And my God! Deep down, I was so competitive, I couldn’t even allow myself to compete.

D’you know what I mean? I couldn’t bear to risk being the loser.

The possibility of slow, incremental improvement that I’d have to work at patiently was completely alien to me. I thought, “I’m either an overnight success,  or I’ll try something else.“ I wasn’t down with trial and error. Fail until you succeed. None of that for me.

Also less great… Growing up, my parents weren’t ‘sporty’ in my eyes. I don’t remember my brother being sporty either, though he’s learned to play football and cycle as an adult. So there wasn’t that role modelling. But Mum and Dad did get out for a walk once or even twice each day. My mum walked with the dog. My dad walked with his camera. 

But there were good things amongst it all… Luckily, me and my brother were outdoorsy kids together, always in dens and trees. I enjoyed having a body – trampolining and swimming and having water fights. Family walks were the usual weekend entertainment. Holidays on the beach in Wales.

As I hit my teens, I also loved sunbathing in the garden, swimming in the river, being elevated by trees and flowers and beauty. I could lose myself in having a body, but only occasionally.

It’s easy to remember the negative influences… But in school, I avoided teams. Also, anything with a ball, apart from a brief foray into hockey. I was tall, and booby, and spotty, and unpopular. When PE lessons came around, I used to opt to go for ‘road runs’ instead of team sports. Down the lane by the school, past the abattoir (it STANK!), over a few fields. I’d walk most of it. I’d see it as a total chore.

So, the idea of ‘deliberate’ exercise didn’t even enter my head until I wanted to change my body shape. For me, exercise didn’t have a prior purpose. It wasn’t fun first, healthy second. It wasn’t belonging to a team, and also (as a pleasant side-effect) good for you.

So, when I tried to exercise – I took up a regime that was illustrated in Company magazine, and bought some Callanetics books – it was with self-loathing behind it. “I’m not alright. I have to change”. It was horrible, and I couldn’t keep it up. And that, of course, reaffirmed my idea: “I’m not sporty”.

You have to rewrite the story you tell yourself… What I didn’t tell myself was this fact that was also true: That I loved to mess about at the inflatables session at the swimming pool. And I loved to go to nightclubs and get wasted and dance, and dance, and dance. And I loved to climb mountains.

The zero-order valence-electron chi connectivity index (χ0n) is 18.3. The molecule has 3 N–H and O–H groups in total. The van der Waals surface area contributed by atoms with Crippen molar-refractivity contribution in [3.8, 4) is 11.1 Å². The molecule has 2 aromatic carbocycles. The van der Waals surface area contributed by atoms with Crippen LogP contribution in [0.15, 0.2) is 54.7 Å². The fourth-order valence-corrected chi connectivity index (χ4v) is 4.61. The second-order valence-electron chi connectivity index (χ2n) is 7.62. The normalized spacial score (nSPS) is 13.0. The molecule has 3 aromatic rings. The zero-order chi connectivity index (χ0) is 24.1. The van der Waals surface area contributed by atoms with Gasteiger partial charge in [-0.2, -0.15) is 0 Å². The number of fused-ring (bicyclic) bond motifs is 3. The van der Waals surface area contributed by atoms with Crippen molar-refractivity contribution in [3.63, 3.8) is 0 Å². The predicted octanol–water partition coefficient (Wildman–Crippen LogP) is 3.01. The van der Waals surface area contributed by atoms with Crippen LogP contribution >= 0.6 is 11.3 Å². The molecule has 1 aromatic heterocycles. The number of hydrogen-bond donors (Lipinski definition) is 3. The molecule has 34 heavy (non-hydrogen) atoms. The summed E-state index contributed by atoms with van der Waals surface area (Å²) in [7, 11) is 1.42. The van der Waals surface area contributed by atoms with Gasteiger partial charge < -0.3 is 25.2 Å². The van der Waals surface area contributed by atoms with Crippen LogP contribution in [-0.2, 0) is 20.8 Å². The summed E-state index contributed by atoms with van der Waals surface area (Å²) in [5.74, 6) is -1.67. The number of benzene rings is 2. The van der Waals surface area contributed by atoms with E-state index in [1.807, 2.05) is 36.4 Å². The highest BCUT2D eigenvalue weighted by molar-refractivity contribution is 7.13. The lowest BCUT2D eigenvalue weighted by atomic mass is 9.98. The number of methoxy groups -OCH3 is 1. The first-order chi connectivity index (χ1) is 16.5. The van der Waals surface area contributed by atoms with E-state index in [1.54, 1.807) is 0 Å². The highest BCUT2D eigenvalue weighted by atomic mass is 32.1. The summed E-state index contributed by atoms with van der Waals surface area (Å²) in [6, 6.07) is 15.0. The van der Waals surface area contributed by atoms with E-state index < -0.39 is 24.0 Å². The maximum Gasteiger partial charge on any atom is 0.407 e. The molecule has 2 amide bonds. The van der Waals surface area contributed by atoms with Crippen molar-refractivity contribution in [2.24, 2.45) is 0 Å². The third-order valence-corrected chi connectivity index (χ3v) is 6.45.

When I stopped trying to be good at sport, stopped measuring it, stopped trying to achieve anything other than fun, and just started loving movement, I found an instant way to love myself. To jump into the feeling of loving being me.

Laura Lloyd

Food Psychology Coach

If I want to lose weight, but I hate exercise, is that OK?

Yes. You don’t have to get sporty to lose weight. 

But, whether you want to lose weight or not, you might WANT to make movement part of your life. 

Here are 14 fantastic advantages to moving your body – ‘exercise’: 

  1. You’ll get some fresh air – always feels excellent. 
  2. You’ll wake up your appetite and might reach for healthier foods naturally. 
  3. You’ll take some time for yourself, with nobody asking you to find their charging cable. 
  4. You’ll listen to some great podcasts. 
  5. You start doing something you know makes you feel good after, despite not feeling like doing it at the start. 
  6. You show up for yourself with a daily/weekly commitment. 
  7. You breathe deep and get lots of oxygen, waking up your metabolism. 
  8. You see the seasons change in detail. 
  9. You give life a big YES!
  10. You put yourself first, and make self-care a priority. 
  11. Your libido picks up. 
  12. You sleep better. 
  13. You’re less grumpy, less weary, less depressed and anxious, less manic. 
  14. Your life habits start moving in a virtuous circle. For some reason, when I exercise more, I start waxing my pits and dressing more cheerfully. 

You probably have more things you love about moving your body. You can put them in the comments!

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Just a little side note from me:

Self-judgment is never even slightly helpful, people, if you want to lose weight.

It will stop you in your tracks. Self-judgment creates inaction.

I mean, we think it’s failure that’ll stymie success. That’s not true.

As Brooke Castillo says, failure is not the opposite of success. Inaction is the opposite of success.

Essentially, feeling like a human car crash because you have a lot of thoughts that aren’t helping you, and a lot of habitual behaviours bothering you, just makes it painful to look at what you’re doing, and analyse it.

Which is why we put off leaning in and looking at what we’re really doing when we’re messing up.

But when we do look at it with curiosity, it’s SUCH a relief!

It’s your ability to go into ‘data analysis’ and 'I'm learning new skills' mode that takes the drama out of your weight loss journey:

Scale gone up? Just data – which habit or skill do I need to learn next?

Mum make a snide remark about how you’re ‘getting too thin’? Just data – how can you let other people’s opinions wash off you like water off a duck’s back?

Notice that you ‘can’t’ sit down to work without a road snack to get from the kitchen to your desk? Just data – what am I thinking and feeling about my work?

Go all-out on chocolate one day, and body feels sick and jittery afterwards? Just data – what was I thinking and feeling that day? Does this information from my body change how I think about ‘how much I love’ chocolate?

Self-doubt creates overwhelm. Overwhelm stops you starting. And, once again – that inaction is the opposite of success – not failure.

Failure is very informative. Failure means you’re trying things. It increases your probability of hitting on a solution.

Laura Lloyd

Food Psychology Coach, The School of Food Psychology